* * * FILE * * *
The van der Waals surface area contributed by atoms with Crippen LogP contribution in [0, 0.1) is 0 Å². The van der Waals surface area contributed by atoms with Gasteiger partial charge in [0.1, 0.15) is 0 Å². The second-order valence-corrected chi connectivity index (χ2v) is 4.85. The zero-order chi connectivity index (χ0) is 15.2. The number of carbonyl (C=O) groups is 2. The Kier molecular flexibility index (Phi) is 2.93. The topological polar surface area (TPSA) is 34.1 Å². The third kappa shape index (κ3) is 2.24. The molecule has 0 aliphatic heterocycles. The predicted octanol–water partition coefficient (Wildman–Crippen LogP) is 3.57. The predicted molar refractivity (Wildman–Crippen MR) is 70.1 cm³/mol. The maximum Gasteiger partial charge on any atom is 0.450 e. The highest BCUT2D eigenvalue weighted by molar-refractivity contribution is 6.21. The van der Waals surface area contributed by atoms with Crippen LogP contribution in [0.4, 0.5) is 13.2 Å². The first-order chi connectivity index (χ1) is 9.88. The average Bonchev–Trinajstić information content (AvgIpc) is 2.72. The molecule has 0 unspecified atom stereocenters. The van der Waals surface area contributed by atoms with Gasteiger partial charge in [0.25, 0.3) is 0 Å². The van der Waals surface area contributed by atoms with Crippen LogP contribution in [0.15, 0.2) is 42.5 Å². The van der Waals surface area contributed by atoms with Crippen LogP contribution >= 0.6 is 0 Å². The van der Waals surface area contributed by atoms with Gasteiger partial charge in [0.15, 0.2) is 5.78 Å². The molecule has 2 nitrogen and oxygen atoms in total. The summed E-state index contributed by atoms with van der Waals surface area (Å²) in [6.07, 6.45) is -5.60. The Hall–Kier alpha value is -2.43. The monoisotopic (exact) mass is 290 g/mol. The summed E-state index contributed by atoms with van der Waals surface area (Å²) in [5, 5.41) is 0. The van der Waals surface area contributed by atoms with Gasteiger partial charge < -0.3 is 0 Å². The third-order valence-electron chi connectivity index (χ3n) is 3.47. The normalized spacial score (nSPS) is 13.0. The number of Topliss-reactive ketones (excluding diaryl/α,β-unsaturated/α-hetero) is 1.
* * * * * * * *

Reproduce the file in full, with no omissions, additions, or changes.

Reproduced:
The van der Waals surface area contributed by atoms with Crippen LogP contribution in [0, 0.1) is 0 Å². The van der Waals surface area contributed by atoms with Gasteiger partial charge in [0.1, 0.15) is 0 Å². The second-order valence-corrected chi connectivity index (χ2v) is 4.85. The zero-order chi connectivity index (χ0) is 15.2. The number of carbonyl (C=O) groups is 2. The Kier molecular flexibility index (Phi) is 2.93. The topological polar surface area (TPSA) is 34.1 Å². The third kappa shape index (κ3) is 2.24. The molecule has 0 aliphatic heterocycles. The predicted octanol–water partition coefficient (Wildman–Crippen LogP) is 3.57. The predicted molar refractivity (Wildman–Crippen MR) is 70.1 cm³/mol. The maximum Gasteiger partial charge on any atom is 0.450 e. The highest BCUT2D eigenvalue weighted by molar-refractivity contribution is 6.21. The van der Waals surface area contributed by atoms with Crippen LogP contribution in [0.4, 0.5) is 13.2 Å². The first-order chi connectivity index (χ1) is 9.88. The average Bonchev–Trinajstić information content (AvgIpc) is 2.72. The molecule has 0 unspecified atom stereocenters. The van der Waals surface area contributed by atoms with Gasteiger partial charge in [0.25, 0.3) is 0 Å². The van der Waals surface area contributed by atoms with Crippen LogP contribution in [0.15, 0.2) is 42.5 Å². The van der Waals surface area contributed by atoms with Crippen LogP contribution >= 0.6 is 0 Å². The van der Waals surface area contributed by atoms with Gasteiger partial charge in [0.15, 0.2) is 5.78 Å². The molecule has 2 nitrogen and oxygen atoms in total. The summed E-state index contributed by atoms with van der Waals surface area (Å²) in [6.07, 6.45) is -5.60. The Hall–Kier alpha value is -2.43. The monoisotopic (exact) mass is 290 g/mol. The summed E-state index contributed by atoms with van der Waals surface area (Å²) in [5, 5.41) is 0. The van der Waals surface area contributed by atoms with Gasteiger partial charge < -0.3 is 0 Å². The third-order valence-electron chi connectivity index (χ3n) is 3.47. The normalized spacial score (nSPS) is 13.0. The number of Topliss-reactive ketones (excluding diaryl/α,β-unsaturated/α-hetero) is 1.